I am most likely in the figure of people who have visited A&E more than 10 times in the past year, if not 15 times, first in London, then in Salisbury Hospital. The reason for this is because I suffer from intense stomach pains.
I have been to my GP and numerous specialists who have failed to give me a reason for the pain. When I was 17 I was diagnosed with endometriosis. Now every time I go to A&E I am told it is simply an endometriosis flare-up. I am given morphine and sent home.
111, the walk-in centre and my GP always tell me to go to A&E if the issue flares up”
It's not that the A&E staff are irritated - they keep saying, "It's this problem" as if saying so fixes the problem. It doesn't.
On my last visit I was diagnosed with gallstones after 18 months of repeated visits to A&E. The diagnosis was made over two months ago and only this week am I going to an appointment with a specialist.
Even when the NHS is attempting to diagnose the issue, the patient has an extremely long wait between each specialist consultation and has no choice but to continue to seek help at A&E.
111, the walk-in centre and my GP always tell me to go to A&E if the issue flares up. If you are not giving people a way to deal with the medical problems away from A&E and you're making little effort to diagnose people's problems, then imposing a huge waiting list, I find it difficult to sympathise with the issue of repeat visits.
Trish Roscoe, Southampton
I have visited Southampton General A&E several times a year with my elderly parents, every three months or so. My dad died last year aged 89 and my mum is 86.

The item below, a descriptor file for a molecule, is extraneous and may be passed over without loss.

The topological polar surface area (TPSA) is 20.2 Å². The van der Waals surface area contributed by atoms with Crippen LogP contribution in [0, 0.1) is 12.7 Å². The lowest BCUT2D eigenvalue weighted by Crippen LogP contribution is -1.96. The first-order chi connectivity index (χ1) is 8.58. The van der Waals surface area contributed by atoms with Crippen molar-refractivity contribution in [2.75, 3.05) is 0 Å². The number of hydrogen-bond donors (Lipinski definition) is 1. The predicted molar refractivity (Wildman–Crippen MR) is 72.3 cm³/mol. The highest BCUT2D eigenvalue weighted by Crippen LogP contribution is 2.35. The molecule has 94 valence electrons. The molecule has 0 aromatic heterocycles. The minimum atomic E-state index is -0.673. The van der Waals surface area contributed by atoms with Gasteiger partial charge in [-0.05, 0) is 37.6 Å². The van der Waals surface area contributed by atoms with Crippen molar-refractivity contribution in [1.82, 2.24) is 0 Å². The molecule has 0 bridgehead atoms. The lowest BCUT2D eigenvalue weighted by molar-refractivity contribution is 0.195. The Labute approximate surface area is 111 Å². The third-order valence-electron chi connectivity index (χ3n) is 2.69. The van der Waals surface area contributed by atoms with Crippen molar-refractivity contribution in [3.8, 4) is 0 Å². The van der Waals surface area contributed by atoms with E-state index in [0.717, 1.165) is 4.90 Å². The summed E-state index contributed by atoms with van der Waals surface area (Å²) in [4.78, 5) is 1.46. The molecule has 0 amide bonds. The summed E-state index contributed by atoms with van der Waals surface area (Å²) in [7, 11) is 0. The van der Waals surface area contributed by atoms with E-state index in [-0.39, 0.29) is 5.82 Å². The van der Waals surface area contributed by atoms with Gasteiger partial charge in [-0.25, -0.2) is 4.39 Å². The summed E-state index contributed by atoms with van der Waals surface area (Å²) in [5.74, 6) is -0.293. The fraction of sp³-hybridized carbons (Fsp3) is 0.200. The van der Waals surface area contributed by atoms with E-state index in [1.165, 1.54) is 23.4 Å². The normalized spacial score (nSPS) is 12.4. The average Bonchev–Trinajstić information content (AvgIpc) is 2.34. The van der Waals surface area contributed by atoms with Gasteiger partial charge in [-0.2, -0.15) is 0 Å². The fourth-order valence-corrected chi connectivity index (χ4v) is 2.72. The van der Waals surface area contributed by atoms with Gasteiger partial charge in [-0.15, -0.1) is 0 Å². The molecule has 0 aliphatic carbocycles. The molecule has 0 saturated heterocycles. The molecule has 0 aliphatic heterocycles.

They have had good attention from the GP, practice nurses, community matron and outpatients. However, growing frailty and complex diagnoses result in fairly regular 999 calls.
The ambulance crews are always wonderful and have tried to keep them at home. However, if they've had a fall they are usually unable to stand any more and they are often admitted.
On New Year's Day, my mum broke her leg. We waited an hour for the ambulance and for at least another hour in A&E, simply due to volume.
During the hours at A&E I can see that there are usually a few very vulnerable people who are drunk and/or mentally ill and who come back regularly.
Having been a social worker for over 30 years, I'm aware of the family breakdowns and service rationing which goes on, which may be the reason these people are desperate and seek a warm sympathetic reception at A&E. Common sense would suggest that individual follow-up of repeat visitors would yield results. But it is no-one's job to follow up.
Southampton A&E are brilliant, particularly in an emergency. However, the 111 service has added confusion and the out-of-hours alternatives have become very fuzzy.
Written by Richard Irvine-Brown and Jonathan Griffin.